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May there not be an excess of perspicuity?

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to the rational and active powers of the mind, will soon grow irksome through excess of facility. In this männer some able critics have expressed themselves on this point, who will be found not to differ in sentiment, but only in expression from the principles abovë laid down. The objection ariseth manifestly from the confounding of two objects, the common and the clear, and thence very naturally their contraries, the new and the dark, that are widely different. If you entertain your reader solely or chiefly with thoughts that are either trite or obvious, you cannot fail soon to tire him. You introduce few or no new sentiments into his mind, you give him little or no information, and consequently afford neither exercise to his reason, nor entertainment to his fancy. In what we read, and what we hear, we always seek for something in one respect or other new, which we did not know, or at least attend to before. The less we find, of this, the sooner we are tired. Such a trifling minuteness, there fore, in narration, description, or argument, as an or. dinary apprehension would render superfluous, is apt quickly to disgust us. The reason is, not because any thing is said too perspicuously, but because many things are said which ought not to be said at all. Nay, if those 'very things had been expressed obscurely (and the most obvious things may be expressed obscurely), the fault would have been much greater ; because it would have required a good deal of attention to discover what, after we had discovered it, we should perceive not to be of sufficient value for re

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May there not be an excess of perspicuity ?

quiting our pains. To an author of this kind we should be apt to apply the character which Bassanio in the play gives of Gratiano's conversation : “ He ' speaks an infinite deal of nothing. His reasons are " as two grains of wheat hid in two bushels of chaff

you shall seek all day ere you find them, and when you

have them, they are not worth the search.” It is therefore futility in the thought, and not perspicuity in the language, which is the fault of such perfor

There is as little hazard that a piece shall be faulty in this respect, as that a mirror shall be too faithful in reflecting the images of objects, or that the glasses of a telescope shall be too transparent.

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At the same time, it is not to be dissembled that, with inattentive readers, a pretty numerous class, darkness frequently passes for depth. To be perspicuous, on the contrary, and to be superficial, are regarded by them as synonymous. But it is not surely to their absurd notions that our language ought to be adapted.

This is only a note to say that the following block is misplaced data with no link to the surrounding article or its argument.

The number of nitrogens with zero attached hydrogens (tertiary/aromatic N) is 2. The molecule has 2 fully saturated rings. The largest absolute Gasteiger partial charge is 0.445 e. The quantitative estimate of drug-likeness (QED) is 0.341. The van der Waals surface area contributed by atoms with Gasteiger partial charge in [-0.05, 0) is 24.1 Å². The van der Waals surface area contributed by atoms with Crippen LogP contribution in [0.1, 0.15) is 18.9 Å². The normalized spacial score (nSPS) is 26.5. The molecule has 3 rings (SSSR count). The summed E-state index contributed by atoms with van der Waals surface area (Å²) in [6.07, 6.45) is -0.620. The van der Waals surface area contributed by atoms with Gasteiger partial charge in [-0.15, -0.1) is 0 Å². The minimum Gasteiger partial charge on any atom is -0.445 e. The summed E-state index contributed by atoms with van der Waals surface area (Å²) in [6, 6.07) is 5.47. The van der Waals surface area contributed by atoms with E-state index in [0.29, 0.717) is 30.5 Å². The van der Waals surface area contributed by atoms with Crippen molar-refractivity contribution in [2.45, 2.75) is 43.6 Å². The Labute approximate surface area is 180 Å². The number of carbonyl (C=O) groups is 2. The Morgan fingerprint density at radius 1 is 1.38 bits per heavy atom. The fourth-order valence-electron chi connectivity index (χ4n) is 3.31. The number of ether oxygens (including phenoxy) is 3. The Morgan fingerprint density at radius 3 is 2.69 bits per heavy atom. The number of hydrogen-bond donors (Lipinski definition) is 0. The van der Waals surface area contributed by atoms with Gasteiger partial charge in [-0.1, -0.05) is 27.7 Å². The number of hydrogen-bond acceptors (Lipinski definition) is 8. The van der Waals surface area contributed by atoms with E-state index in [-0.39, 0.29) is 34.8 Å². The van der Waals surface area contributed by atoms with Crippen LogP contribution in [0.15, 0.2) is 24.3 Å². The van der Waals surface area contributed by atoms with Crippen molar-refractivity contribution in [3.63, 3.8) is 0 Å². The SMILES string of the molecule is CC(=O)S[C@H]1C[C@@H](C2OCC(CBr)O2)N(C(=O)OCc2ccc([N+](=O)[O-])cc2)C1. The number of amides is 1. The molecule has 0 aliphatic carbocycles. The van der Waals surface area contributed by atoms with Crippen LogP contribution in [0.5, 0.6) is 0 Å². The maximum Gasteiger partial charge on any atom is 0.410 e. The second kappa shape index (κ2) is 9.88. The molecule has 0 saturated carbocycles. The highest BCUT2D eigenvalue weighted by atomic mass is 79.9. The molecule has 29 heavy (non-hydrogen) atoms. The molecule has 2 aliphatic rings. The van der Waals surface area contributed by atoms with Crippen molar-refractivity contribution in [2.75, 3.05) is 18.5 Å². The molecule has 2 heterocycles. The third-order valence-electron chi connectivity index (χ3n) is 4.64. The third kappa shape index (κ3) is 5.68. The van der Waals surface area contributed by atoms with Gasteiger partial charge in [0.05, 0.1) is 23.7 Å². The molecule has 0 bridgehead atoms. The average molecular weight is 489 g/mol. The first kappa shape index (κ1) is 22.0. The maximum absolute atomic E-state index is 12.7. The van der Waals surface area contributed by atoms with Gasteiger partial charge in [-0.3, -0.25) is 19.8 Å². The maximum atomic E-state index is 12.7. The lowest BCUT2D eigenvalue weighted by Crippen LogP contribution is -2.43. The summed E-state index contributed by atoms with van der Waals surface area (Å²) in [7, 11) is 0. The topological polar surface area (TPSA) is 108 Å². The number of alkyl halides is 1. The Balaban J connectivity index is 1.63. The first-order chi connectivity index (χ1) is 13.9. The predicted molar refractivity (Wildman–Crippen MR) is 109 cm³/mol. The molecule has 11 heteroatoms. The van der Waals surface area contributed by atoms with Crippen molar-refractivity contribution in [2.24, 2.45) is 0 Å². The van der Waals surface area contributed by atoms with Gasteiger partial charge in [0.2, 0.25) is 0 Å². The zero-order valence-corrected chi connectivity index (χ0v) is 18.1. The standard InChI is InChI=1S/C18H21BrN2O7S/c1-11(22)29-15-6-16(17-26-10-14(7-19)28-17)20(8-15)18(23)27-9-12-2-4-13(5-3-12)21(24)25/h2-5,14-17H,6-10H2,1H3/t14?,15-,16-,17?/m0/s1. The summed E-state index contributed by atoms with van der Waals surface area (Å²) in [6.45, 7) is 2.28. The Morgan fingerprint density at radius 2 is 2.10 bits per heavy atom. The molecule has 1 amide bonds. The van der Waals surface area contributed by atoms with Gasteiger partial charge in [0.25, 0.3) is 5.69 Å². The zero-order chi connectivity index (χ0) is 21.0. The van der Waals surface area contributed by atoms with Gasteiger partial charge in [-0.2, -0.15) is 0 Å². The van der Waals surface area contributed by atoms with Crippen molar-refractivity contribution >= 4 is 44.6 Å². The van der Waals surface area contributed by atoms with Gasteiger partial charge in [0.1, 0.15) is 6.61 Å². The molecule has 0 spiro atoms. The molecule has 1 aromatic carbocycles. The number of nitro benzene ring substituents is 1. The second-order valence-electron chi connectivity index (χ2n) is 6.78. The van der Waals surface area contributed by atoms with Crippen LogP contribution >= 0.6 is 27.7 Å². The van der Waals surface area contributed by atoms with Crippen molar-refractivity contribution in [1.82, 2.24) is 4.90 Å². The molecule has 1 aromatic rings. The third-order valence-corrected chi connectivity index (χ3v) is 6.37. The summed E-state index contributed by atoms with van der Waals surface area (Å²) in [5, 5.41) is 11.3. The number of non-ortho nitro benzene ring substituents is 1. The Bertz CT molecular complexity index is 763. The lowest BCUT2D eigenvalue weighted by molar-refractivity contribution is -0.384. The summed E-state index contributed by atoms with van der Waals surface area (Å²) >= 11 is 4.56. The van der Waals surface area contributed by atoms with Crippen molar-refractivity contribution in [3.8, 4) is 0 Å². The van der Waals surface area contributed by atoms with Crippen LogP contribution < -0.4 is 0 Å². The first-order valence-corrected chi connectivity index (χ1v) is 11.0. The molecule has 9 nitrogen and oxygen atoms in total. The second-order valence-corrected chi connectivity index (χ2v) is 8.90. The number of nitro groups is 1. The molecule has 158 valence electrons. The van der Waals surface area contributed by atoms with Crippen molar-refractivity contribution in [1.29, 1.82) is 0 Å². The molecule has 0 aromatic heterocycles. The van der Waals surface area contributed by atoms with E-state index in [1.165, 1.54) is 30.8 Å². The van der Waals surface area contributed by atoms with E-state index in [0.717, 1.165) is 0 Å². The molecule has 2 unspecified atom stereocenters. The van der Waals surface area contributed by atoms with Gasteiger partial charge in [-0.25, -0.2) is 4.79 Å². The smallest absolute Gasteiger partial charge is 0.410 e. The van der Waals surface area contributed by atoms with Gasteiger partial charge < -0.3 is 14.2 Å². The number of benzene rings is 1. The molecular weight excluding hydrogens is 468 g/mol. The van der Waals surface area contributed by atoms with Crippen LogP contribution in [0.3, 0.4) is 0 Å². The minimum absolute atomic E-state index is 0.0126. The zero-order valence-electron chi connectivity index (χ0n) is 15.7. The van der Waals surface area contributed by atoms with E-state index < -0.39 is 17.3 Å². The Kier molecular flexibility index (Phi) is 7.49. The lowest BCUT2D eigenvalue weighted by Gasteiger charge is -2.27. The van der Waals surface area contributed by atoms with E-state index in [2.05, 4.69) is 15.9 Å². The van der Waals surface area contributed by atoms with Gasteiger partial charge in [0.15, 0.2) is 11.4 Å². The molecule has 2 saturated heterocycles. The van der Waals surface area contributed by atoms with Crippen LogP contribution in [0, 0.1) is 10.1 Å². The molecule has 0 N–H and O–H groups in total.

It is proper, however, before I dismiss this subject, to observe, that every kind of style doth not admit an equal degree of perspicuity. In the ode, for instance, it is difficult, sometimes perhaps impossible, to reconcile the utmost perspicuity with that force and vivacity which the species of composition requires. But

* Shakespeare's Merchant of Venice.

May there not be an excess of perspicuity ?

even in this case, though we may justly say, that the genius of the performance renders obscurity to a certain degree excuseable, nothing can ever constitute it an excellence. Nay, it may still be affirmed with truth, that the more a writer can reconcile this quality of perspicuity with that which is the distinguishing excellence of the species of composition, his success will be the greater.

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Of Vivacity as depending on the Choice of Words.

Having discussed the subject of perspicuity, by

AVING
which the discourse is fitted to inform the understand-
ing, I come now to those qualities of style by which
it is adapted to please the imagination, and conse-
quently to awake and fix the attention. These I
have already denominated vivacity and elegance,
which correspond to the two sources, whence, as was
observed in the beginning of this inquiry *, the me-

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Book I. Chap. I.

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